The Schlatter Family
Dairy Farmers from Paulding, Ohio
Gretl Schlatter, her sister Heidi and her brother Brent, work with their father to milk 250 cows in Paulding County, Ohio. For the Schlatter family, cow care is everything.
What’s are the best parts and the challenges of your job?
Gretl: I always wanted to farm. I like the diversity and the variety in what we do. That’s what makes it interesting. As the seasons come and go, we have different focuses. In the spring, we focus on planting and all summer we’re making hay. In the fall we’re harvesting and in the winter we still have the cow’s to take care of.
HEAR FROM THE FARMER
Hear Ohio dairy farmer Gretl Schlatter respond to those who question if dairy farmers care about the environment.
How does what a cow is fed contribute to high-quality milk?
Gretl: Feeding the cows is very technical. We have a nutritionist who formulates their diets – it’s better than mine! If I would follow a nutritionist’s advice the way our cows have to, I would be in better shape. We primarily feed them corn silage and haylage and corn that we grow ourselves. We grow the feed for our cows, and we use the manure on those crops.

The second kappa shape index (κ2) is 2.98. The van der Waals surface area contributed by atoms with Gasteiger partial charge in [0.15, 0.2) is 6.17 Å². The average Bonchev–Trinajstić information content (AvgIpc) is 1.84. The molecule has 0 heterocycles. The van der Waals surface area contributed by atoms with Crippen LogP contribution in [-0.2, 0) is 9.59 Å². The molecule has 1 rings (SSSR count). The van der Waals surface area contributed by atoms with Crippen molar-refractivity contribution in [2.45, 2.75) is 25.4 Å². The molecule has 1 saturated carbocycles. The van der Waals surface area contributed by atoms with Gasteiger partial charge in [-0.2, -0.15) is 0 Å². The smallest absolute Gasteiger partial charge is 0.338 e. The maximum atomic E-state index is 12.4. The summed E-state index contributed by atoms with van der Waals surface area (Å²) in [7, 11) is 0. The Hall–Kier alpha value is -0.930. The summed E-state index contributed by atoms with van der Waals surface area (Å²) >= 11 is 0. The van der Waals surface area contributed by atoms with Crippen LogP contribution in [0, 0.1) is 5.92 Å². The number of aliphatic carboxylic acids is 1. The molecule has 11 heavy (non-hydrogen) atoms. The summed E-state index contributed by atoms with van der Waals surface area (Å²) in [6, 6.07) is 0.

Does farm size matter? Do you care for your 250 cows differently than someone with 100 cows?
Gretl: Definitely not. There’s the old saying “if you take care of the cows, they take care of you.” Cow comfort is huge. I don’t like using those terms “big farm, small farm” because we’re all farmers. We all love to take care of the cows, we’re not on opposite sides. We’re on the same team. Big farm, small farm, we’re all on the same team.
Learn more about the Schlatters or meet more Ohio and West Virginia dairy farmers.